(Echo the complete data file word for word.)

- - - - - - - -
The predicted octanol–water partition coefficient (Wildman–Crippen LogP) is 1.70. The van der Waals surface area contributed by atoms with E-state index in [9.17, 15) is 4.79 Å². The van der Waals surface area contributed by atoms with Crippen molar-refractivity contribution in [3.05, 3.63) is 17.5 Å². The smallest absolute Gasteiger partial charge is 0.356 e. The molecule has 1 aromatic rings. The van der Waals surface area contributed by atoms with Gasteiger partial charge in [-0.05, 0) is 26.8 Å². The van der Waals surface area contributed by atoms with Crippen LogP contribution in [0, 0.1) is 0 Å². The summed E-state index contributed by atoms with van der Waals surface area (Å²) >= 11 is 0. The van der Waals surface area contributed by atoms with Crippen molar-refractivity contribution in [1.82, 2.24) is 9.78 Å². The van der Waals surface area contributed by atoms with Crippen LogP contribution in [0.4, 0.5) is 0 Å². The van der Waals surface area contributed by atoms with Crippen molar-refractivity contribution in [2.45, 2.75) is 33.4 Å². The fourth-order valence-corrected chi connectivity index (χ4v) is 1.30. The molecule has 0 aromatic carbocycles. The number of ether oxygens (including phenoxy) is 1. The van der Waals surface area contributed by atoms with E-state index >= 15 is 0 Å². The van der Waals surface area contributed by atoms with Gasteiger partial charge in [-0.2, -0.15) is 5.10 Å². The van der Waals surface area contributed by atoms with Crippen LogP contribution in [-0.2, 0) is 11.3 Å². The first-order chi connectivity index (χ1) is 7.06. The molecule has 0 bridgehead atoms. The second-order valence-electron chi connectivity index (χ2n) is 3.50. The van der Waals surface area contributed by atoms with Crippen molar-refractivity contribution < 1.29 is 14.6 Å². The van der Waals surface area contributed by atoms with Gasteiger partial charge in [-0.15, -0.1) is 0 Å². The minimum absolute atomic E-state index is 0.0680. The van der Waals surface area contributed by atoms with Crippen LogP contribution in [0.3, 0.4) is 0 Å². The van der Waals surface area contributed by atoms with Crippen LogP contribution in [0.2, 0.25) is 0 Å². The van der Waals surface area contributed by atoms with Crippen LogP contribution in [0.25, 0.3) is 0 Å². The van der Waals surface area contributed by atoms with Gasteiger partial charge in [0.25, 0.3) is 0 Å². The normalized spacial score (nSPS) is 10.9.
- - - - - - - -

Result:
The predicted octanol–water partition coefficient (Wildman–Crippen LogP) is 1.70. The van der Waals surface area contributed by atoms with E-state index in [9.17, 15) is 4.79 Å². The van der Waals surface area contributed by atoms with Crippen molar-refractivity contribution in [3.05, 3.63) is 17.5 Å². The smallest absolute Gasteiger partial charge is 0.356 e. The molecule has 1 aromatic rings. The van der Waals surface area contributed by atoms with Gasteiger partial charge in [-0.05, 0) is 26.8 Å². The van der Waals surface area contributed by atoms with Crippen LogP contribution in [0, 0.1) is 0 Å². The summed E-state index contributed by atoms with van der Waals surface area (Å²) >= 11 is 0. The van der Waals surface area contributed by atoms with Crippen molar-refractivity contribution in [1.82, 2.24) is 9.78 Å². The van der Waals surface area contributed by atoms with Crippen LogP contribution in [0.4, 0.5) is 0 Å². The van der Waals surface area contributed by atoms with Crippen molar-refractivity contribution in [2.45, 2.75) is 33.4 Å². The fourth-order valence-corrected chi connectivity index (χ4v) is 1.30. The molecule has 0 aromatic carbocycles. The number of ether oxygens (including phenoxy) is 1. The van der Waals surface area contributed by atoms with E-state index >= 15 is 0 Å². The van der Waals surface area contributed by atoms with Gasteiger partial charge in [-0.2, -0.15) is 5.10 Å². The van der Waals surface area contributed by atoms with Crippen LogP contribution in [-0.2, 0) is 11.3 Å². The first-order chi connectivity index (χ1) is 7.06. The molecule has 0 bridgehead atoms. The second-order valence-electron chi connectivity index (χ2n) is 3.50. The van der Waals surface area contributed by atoms with Crippen molar-refractivity contribution < 1.29 is 14.6 Å². The van der Waals surface area contributed by atoms with Gasteiger partial charge in [-0.15, -0.1) is 0 Å². The minimum absolute atomic E-state index is 0.0680. The van der Waals surface area contributed by atoms with Crippen LogP contribution in [0.3, 0.4) is 0 Å². The van der Waals surface area contributed by atoms with Crippen LogP contribution in [0.2, 0.25) is 0 Å². The van der Waals surface area contributed by atoms with Crippen LogP contribution in [0.25, 0.3) is 0 Å². The van der Waals surface area contributed by atoms with Gasteiger partial charge in [0.25, 0.3) is 0 Å². The normalized spacial score (nSPS) is 10.9.